• Pecan
  • Pesto
  • Pili nut
  • Pine nut
    (also referred to as
    Indian, pignoli, pignolia,
    pignon, pinon, and pinyon nut)
  • Pistachio
  • Praline
  • Shea nut
  • Walnut


Tree nut is found

Interesting: Coconut is a seed of a tropical fruit. Therefore coconut is not always considered as a tree nut for the purposed of food allergen labeling in most countries and are not usually restricted from the diet of someone allergic to tree nuts. Most people who are allergic to tree nuts can safely eat coconut products, especially coconut oil. If you are allergic to tree nuts, test your sensitivity to coconut.

If you do not recognize an ingredient or there is no ingredient list available, simply avoid the product. Many countries require that all packaged food products that contain tree nuts or peanut as an ingredient must list at least the word “Nuts” on the label. However this is not the case in all countries, especially in Asia and Africa. Many restaurants are especially not following such guidelines and no long-term solutions exist for informing guests with food allergies about the potential presence of the 9 major allergens. Do not let that eating out becomes one of your top concerns.

Some unexpected sources of tree nuts may be found in cereals, crackers, cookies, candy bars, chocolates, energy bars, flavored coffee, frozen desserts, marinades, barbeque sauces and some cold cuts, such as mortadella. Asian, African and vegetarian restaurants, ice cream parlors, bakeries and chocolate shops are considered high-risk places for people with tree nut allergy due to the common use of different kind of nuts and the possibility of cross contamination may be significant, even if you order a tree-nut-free item. Tree nut oils may still contain nut protein and should be avoided. Tree nut oils are often used in cosmetics such as lotions, hair care products and soaps as well.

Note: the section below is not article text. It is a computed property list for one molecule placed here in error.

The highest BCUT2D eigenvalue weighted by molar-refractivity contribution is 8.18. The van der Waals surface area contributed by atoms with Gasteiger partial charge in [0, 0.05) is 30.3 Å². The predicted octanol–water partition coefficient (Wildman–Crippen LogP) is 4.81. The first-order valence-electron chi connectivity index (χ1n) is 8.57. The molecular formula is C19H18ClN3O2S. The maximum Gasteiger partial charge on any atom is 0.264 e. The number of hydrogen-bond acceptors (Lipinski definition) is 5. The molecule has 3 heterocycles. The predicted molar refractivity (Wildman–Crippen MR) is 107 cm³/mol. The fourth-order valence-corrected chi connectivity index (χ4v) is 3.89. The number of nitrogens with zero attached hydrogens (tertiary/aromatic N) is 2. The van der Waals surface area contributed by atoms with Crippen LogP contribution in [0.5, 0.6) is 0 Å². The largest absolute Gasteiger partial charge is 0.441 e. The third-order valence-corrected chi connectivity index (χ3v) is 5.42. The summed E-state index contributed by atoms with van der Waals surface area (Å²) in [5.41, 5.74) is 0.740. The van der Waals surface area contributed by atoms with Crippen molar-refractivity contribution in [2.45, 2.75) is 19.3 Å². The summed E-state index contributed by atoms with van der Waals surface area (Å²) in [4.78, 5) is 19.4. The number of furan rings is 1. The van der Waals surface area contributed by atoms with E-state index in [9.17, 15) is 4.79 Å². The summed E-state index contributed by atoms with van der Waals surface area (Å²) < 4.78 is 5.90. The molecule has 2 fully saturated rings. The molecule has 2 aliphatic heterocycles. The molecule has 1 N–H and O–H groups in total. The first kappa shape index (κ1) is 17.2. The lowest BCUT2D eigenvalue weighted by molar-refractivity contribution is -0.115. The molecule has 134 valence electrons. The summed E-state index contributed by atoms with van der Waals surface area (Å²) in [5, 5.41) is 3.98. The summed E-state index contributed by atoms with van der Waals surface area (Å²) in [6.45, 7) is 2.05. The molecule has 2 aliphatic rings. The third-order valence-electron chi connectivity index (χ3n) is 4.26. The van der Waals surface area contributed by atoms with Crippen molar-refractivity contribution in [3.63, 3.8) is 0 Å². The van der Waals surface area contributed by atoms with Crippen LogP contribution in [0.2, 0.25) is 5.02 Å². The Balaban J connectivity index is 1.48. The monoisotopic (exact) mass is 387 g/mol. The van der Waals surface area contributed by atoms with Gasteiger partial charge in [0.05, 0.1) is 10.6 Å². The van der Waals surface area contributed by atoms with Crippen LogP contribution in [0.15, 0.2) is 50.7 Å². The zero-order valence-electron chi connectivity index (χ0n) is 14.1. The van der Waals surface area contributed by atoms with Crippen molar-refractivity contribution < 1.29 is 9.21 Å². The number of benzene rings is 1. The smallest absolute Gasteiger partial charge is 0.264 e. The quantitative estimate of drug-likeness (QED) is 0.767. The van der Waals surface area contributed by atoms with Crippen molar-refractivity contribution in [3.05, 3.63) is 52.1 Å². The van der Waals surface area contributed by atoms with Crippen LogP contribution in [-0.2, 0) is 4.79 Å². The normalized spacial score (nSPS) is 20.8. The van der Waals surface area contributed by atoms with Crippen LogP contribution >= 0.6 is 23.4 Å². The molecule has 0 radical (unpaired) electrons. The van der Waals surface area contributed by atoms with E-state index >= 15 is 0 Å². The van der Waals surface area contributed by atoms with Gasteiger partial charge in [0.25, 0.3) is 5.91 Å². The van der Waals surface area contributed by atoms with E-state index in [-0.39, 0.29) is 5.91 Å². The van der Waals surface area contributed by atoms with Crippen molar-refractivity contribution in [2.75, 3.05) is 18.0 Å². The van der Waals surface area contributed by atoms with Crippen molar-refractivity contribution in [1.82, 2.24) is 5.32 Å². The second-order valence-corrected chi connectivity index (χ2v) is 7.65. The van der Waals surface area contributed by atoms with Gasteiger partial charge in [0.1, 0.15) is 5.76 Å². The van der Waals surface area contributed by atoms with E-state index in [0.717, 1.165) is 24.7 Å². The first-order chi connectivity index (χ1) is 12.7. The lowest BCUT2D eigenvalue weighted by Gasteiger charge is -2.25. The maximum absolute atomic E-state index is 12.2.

High risk countries

High risk countries to travel with tree nut allergies:

  • All over the world we are exposed to the risk of allergic reactions, what we're trying to reduce with our application in 33 languages.

With clear communication food allergies can be effectively managed!
According to experts and allergist the most effective and therefore best way to manage a food allergy is total avoidance. Novel solutions of communication seem to be a proven treatment for food allergies. Our Food Allergy Translate tools are contribution strategies to minimize your risk of accidents.

Eating out with food allergy?!

Reduce your risk dramatically by using our Food Allergy Translate App or Personal Food Allergy Translate Cards to communicate your allergy alert in a foreign language.
Let the food service personnel know of your food allergy in advance. At least they should take extra care in preparing your meal!

Be prepared to communicate your needs in any restaurants. Let the restaurant/catering staff informed for avoiding the potential presence of the nine major allergens.

National Institutes of Health, NIAID Allergy Statistics;
National Report of the Expert Panel on Food Allergy Research, NIH-NIAID 2003;
American Academy of Allergy, Asthma and Immunology (ACAAI), Tree Nut Allergy;
Food Allergen Labeling and Consumer Protection Act of 2004;
Stanford Alliance for Food Allergy Research (SAFAR). California 2013)